Small Tree High Productivity Initiative—2017 results update

Since 2013, the Small Tree High Productivity Initiative has been researching ways to improve the productivity of several tree crops through better canopy management of high density orchard systems. This article provides an update on several aspects of the mango research and its implications for mango production.

Planting Systems Trial

A Planting Systems Trial was set up at Walkamin Research Station (WRS) in 2013 to investigate how three mango varieties ‘Keitt’, ‘Calypso’, and ‘NMBP 1243’ can be grown at high (1250 trees per hectare), medium (416 trees per hectare) and low (208 trees per hectare) planting densities when trained as either conventional or single leaders (both on and off a trellis).  Since our last report in the September 2016 issue of Mango Matters, the trial has flowered and cropped, giving us some early insights into the effects of the pruning and density treatments on productivity.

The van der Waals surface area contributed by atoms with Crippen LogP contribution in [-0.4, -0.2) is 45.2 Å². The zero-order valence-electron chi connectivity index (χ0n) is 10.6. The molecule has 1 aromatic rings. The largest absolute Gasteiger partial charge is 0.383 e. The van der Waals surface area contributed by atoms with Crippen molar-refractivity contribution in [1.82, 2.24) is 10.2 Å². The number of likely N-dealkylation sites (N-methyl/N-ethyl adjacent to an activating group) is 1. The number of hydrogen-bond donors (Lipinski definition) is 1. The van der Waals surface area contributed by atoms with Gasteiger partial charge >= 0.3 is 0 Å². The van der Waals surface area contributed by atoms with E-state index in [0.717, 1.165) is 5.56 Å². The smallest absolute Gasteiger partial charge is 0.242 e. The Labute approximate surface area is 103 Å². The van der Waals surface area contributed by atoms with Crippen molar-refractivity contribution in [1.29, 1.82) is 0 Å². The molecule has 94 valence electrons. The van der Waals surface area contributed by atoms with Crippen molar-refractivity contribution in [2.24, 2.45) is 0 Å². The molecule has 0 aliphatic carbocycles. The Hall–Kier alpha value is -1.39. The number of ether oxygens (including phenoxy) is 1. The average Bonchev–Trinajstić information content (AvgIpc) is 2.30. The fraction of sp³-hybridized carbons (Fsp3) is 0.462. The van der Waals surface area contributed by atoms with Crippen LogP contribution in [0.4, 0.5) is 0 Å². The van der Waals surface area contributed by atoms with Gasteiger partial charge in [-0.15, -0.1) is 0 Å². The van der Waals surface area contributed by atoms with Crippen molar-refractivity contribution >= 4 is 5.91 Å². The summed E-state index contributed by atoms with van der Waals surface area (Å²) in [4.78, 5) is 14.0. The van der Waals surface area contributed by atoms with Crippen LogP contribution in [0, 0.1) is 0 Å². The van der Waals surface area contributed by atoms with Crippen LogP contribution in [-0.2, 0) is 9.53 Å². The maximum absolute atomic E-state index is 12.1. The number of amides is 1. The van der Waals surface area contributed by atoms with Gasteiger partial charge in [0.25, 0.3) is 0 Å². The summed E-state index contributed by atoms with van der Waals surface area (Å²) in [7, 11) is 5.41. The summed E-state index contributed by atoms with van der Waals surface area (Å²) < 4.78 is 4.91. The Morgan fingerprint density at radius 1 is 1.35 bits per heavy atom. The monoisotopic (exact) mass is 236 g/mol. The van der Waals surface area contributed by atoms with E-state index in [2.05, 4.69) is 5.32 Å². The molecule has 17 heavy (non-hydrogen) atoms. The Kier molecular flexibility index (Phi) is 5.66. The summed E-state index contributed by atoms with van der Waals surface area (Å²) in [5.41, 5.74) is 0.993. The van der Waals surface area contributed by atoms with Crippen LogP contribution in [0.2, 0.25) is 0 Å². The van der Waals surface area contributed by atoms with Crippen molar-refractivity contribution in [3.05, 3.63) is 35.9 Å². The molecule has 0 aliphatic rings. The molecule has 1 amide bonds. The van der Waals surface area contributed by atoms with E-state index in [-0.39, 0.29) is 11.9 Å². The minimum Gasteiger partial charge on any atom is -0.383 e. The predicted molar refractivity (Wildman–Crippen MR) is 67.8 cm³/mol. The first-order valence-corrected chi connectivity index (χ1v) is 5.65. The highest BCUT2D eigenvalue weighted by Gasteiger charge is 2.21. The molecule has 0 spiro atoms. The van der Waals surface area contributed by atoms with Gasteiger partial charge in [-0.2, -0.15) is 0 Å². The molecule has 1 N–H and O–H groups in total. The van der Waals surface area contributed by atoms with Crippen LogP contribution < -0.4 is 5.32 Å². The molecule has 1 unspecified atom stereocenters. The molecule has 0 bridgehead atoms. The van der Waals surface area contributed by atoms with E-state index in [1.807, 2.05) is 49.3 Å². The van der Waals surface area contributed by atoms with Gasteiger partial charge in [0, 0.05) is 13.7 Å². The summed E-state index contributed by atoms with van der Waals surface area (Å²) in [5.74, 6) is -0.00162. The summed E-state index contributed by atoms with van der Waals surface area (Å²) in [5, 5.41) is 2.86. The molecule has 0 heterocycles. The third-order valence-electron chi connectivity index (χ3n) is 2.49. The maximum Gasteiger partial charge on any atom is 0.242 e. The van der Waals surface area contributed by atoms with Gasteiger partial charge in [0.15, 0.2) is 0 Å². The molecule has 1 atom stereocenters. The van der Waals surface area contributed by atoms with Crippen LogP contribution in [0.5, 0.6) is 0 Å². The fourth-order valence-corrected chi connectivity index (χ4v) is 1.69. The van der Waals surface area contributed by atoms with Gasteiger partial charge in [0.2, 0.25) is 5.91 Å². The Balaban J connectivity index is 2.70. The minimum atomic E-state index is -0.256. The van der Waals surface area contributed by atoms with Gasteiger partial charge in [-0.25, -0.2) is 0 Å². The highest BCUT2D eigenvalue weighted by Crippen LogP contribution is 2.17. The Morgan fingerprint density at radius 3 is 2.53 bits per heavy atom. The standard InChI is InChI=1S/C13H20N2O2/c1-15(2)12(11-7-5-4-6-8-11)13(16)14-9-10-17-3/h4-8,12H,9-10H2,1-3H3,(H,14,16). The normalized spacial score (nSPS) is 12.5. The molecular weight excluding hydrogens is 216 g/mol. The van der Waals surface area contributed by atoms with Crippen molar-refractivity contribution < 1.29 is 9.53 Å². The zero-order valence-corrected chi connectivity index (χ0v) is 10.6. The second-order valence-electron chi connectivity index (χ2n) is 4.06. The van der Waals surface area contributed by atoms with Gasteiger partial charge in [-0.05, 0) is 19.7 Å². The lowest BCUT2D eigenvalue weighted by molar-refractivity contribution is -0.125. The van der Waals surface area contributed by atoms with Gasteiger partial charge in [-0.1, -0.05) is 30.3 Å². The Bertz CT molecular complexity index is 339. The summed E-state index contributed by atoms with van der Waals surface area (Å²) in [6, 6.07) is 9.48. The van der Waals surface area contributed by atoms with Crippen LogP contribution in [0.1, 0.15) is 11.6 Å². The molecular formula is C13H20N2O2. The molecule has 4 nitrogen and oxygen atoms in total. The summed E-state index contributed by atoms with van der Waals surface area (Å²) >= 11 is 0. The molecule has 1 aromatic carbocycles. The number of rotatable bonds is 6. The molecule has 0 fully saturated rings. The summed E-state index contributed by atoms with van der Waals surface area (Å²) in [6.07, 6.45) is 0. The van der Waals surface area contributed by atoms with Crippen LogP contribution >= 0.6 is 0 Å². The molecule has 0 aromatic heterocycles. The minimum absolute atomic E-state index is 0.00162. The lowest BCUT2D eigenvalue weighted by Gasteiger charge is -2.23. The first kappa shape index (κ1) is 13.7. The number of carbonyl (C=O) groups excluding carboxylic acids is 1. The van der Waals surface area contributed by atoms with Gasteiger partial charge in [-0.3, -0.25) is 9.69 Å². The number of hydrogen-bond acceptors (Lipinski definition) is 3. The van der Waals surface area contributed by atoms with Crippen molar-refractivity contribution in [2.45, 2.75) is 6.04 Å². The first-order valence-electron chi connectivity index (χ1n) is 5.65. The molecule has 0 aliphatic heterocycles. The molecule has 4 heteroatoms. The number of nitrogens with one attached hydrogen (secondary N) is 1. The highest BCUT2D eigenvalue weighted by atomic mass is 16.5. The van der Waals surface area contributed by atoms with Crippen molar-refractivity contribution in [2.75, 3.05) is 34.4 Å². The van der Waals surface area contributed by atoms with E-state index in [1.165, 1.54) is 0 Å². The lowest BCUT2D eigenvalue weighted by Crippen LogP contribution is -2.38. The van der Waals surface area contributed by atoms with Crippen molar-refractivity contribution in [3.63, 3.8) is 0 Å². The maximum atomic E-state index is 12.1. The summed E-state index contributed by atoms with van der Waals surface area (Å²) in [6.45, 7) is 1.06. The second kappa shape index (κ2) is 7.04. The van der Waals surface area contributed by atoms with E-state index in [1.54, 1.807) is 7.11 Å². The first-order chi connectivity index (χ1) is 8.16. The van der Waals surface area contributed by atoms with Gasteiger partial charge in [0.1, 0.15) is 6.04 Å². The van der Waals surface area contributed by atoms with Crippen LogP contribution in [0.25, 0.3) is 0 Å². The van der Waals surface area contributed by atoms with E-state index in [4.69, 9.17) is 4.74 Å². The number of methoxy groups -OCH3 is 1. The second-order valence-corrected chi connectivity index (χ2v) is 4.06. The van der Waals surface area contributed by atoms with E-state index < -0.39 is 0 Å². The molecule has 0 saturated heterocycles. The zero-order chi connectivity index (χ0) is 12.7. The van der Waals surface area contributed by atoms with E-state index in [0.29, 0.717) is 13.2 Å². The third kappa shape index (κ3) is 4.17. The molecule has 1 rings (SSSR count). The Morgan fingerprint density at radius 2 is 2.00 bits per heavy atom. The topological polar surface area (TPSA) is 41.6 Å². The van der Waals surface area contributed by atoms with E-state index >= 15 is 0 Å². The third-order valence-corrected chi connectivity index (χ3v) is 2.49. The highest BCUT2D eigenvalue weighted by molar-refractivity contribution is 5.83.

The first harvest of the three year old trees was completed in January 2017 and planting density, canopy training and variety all influenced tree productivity. The most productive trees (as measured in yield per kg per m3 canopy volume) were the single leader trained trees planted at medium density (Table 1). However, when productivity was expressed as yield (tonnes per hectare), the high density trees had over five times the yield of the low density planting (Table 1).

Table 1. The influence of training system and planting density on the combined average yield per canopy volume (kg per m3) and yield per hectare (tonnes per hectare) of three varieties (Keitt, Calypso, and NMBP 1243) in three year old trees from the Planting Systems Trial at Walkamin Research Station.

Note: Figures marked with the same letter are not significantly different to each other at the 95% confidence level. These results indicate high density planting and canopy training can significantly increase yields early in the life of an orchard.

Light Interception